We had a performing group that appeared at our place one Sunday afternoon. There was no “hoot” going on that day, but they wanted to audition, so we told them to have at it. I cannot remember what they called themselves, but the lead singer was named Ken, his wife was Jody, and the banjo player was Dave. They were quite good and we were very interested in hiring them. As we talked after their audition, we asked where they were from. “Up north” was the response. After quite a lot of digging, we discovered they were both G.I.’s stationed at Vandenberg, the same place Dave and I were from. They worked for us quite frequently after that. They had a style that was not unique, often covering songs that had become popular from The Kingston Trio, the Limelighters, Peter, Paul & Mary, and other big acts of the times. Their real talent was in demanding audience participation, which created a thirst for more beer!
One Saturday night, while Howard’s group was playing, The Kingston Trio came through the front door. They had performed at the Santa Barbara fairgrounds and had found out about the Nexus from someone. Howard was gracious enough (or scared enough) to relinquish the stage to them, and they did better than two hours of music absolutely gratis. At 2:00 a.m., when the authorities said all fun must end, we locked the doors and continued until 3:30 or so. Then, we took two cases of beer and went to one of the customers’ houses up San Marcos Pass, where we continued the party until God knows when. My older sister, Jan, from Long Beach, happened to be visiting this particular weekend, and wound up dating Bob Shane for some time after this weekend.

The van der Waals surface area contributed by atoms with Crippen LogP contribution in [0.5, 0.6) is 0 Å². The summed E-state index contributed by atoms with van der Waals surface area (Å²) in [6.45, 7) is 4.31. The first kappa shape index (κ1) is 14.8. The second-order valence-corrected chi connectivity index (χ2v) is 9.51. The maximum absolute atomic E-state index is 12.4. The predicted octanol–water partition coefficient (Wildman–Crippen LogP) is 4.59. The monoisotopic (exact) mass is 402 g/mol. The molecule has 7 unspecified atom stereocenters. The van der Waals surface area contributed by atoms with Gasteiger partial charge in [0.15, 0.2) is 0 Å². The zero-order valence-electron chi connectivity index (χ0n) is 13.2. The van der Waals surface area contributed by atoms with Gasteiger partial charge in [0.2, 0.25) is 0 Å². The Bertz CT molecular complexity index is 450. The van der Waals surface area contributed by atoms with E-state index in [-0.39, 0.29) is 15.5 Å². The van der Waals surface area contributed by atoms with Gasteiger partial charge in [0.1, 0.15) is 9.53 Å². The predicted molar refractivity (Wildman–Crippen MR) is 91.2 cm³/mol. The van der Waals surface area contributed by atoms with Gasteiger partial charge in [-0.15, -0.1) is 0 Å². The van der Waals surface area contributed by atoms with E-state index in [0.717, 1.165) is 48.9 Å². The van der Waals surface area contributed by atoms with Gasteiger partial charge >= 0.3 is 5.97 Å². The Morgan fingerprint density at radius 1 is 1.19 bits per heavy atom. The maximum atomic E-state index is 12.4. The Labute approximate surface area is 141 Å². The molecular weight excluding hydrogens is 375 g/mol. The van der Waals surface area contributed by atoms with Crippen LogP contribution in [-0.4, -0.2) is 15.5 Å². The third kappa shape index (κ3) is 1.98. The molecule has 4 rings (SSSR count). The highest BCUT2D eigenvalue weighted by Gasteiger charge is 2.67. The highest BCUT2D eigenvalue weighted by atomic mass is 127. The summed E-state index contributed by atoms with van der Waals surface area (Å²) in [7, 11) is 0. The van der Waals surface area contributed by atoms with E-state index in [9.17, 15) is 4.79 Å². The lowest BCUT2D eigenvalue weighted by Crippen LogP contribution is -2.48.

Sometime in the summer of 1964, a small traveling carnival passed through Goleta, setting up shop, as I recall, in the lot on Fairview west of Hollister that would eventually become the Crown Discount Store. There was a fellow who called himself “Johnny Ringo” who was traveling with the “carny” and came into the bar two or three nights in a row. One night, he brought an old six-string and played and sang from his bar seat. He was interesting and entertaining, and we appreciated him. Lo and behold, Friday came, and our scheduled (and advertised) entertainment called to cancel at 5:30 p.m. Since Johnny was in the place at the time, we offered him $25 to play that night. We figured we would make a decision regarding Saturday after evaluating that evening. Johnny did well in his first set but became very agitated as the crowd grew in numbers and in volume. Midway through the second set, he walked off the stage, disgusted that the crowd was not enraptured by his music. When he voiced this to Dave Deras, Dave said, “I’ll give you $15 more, but if the building burns, you still have to play.” How prophetic. Johnny worked again on Saturday evening, but we also had Sheri Geiger and John Thomas as solo acts in case of another eruption. Johnny delivered a memorable line while Sheri was on stage. His words were something akin to, “She has a beautiful voice, but you can tell she’s never jumped a train.”